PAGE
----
We tend to head right for the bright red apples when shopping for them. Some people may try out a few green ones. However, beyond this, many don’t know the true delight of other varieties of apples.
A great part of England’s heritage is the raising of apples. They’ve yielded a menagerie of tasty, unique varieties. For example, the Cox’s Orange Pippin’s strange yet fascinating color and aromatic flavor make it a favorite among those who dare to step out of their red and green comfort zone. Even though, the amount of English home-grown apples in stores is unfortunately decreasing.
These timeless treasures that England has prided themselves on throughout their history have been taken over by saccharine-tasting foreign imports. Because of this, an interest in the older varieties of English apples has been revived. However, even though the public demands their home-grown apples back, the home-grown delight has yet to surge over its invaders. British farmers are still struggling to get their domestic apples back in the stores.
What Does the English Apple Hold for Us?
If you have a taste for more refined, unique flavors, one of the many English apple varieties would suit you nicely.
The Ashmead’s Kernel, a high-quality desert apple, is firm and juicy and yellowish-green with a beautiful russet coating.
Bramley’s Seedling is tangy and excellent for cooking. It also boasts a greenish-yellow skin, but with light red striping.
The Cox’s Orange Pippin mentioned before holds a rich, nutty flavor beyond its blushing yellow skin.
The Egremont Russet may be small, but is a high-quality cider apple with yellow russet skin and keeps extremely well.
These are just a few of the dozens of varieties grown in the United Kingdom, not to mention the hybrids formed there. Try out a few and you will be sure to love the English apple.
English Apple’s in the Kitchen
Because the apple is the most popular fruit to bake with, it is guaranteed to have an abundance of recipes. We are all familiar with the tasty apple pie and the guilty pleasure of an apple crumble, but many are not aware of the hundreds of recipes the apple holds within.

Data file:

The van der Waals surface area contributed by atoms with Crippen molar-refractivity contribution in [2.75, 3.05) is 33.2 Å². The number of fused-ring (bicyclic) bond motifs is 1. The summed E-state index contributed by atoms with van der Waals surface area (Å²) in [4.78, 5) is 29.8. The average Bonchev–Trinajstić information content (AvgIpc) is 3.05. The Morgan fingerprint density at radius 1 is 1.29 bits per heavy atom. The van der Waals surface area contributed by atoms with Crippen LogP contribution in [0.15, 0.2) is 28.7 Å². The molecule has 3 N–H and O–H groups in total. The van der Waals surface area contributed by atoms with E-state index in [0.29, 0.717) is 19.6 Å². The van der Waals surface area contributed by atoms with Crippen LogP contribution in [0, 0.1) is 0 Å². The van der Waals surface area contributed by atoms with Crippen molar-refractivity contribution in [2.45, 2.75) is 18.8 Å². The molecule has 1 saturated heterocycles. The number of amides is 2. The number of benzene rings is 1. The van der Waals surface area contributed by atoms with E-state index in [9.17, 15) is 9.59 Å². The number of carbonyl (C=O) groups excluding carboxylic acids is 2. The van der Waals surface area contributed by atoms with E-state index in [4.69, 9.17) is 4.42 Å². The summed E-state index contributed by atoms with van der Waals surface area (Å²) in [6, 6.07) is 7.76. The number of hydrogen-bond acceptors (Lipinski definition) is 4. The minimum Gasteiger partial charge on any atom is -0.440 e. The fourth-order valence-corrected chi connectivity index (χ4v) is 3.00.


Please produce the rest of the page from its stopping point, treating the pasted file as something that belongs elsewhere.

Take Apple Charlotte, for example. This posh dessert is extremely thrifty but delightful. Crustless slices of bread encircle a rich apple pudding and perhaps custard. Another of the unique apple recipes is the Friar’s Omelet. The name may make you wary at first, but you are sure to enjoy this unusual treat. This frugal recipe bakes stewed, spiced apples between layers of breadcrumbs.
Plus, who can forget Charles Dickens’ favorite snack, the Kentish Apple and Cheese Pie? This particular recipe can either be considered a pie or a pudding. The cheese is sometimes baked into the pastry, but just under the crust brings out the flavor of the apples. Many more recipes can be found through research or even just talking to your friends. You will probably be surprised at the plethora of ways to bake a single apple.
The concentrated and uncommon flavors of the English apple come from the stress the trees undergo. The United Kingdom’s fickle weather and varied topography make it a difficult place to grow apple trees. Knowing this, we can see why British farmers are so frustrated with the invasion of foreign imports. Though, while a challenge to grow apple trees in the United Kingdom, the stress of the climate produces the burst of flavor in each apple.
According to all this, what does the English apple really hold for England and the rest of the world? Is just one apple species so important? Many would stand with me when I say that this dilemma is not only about an apple, but several things in particular. To the English people, apples are not just apples; they are a heritage, an income, and a delight. To the world, the English apple should be a step out of their own comfort zone and a timeless pleasure.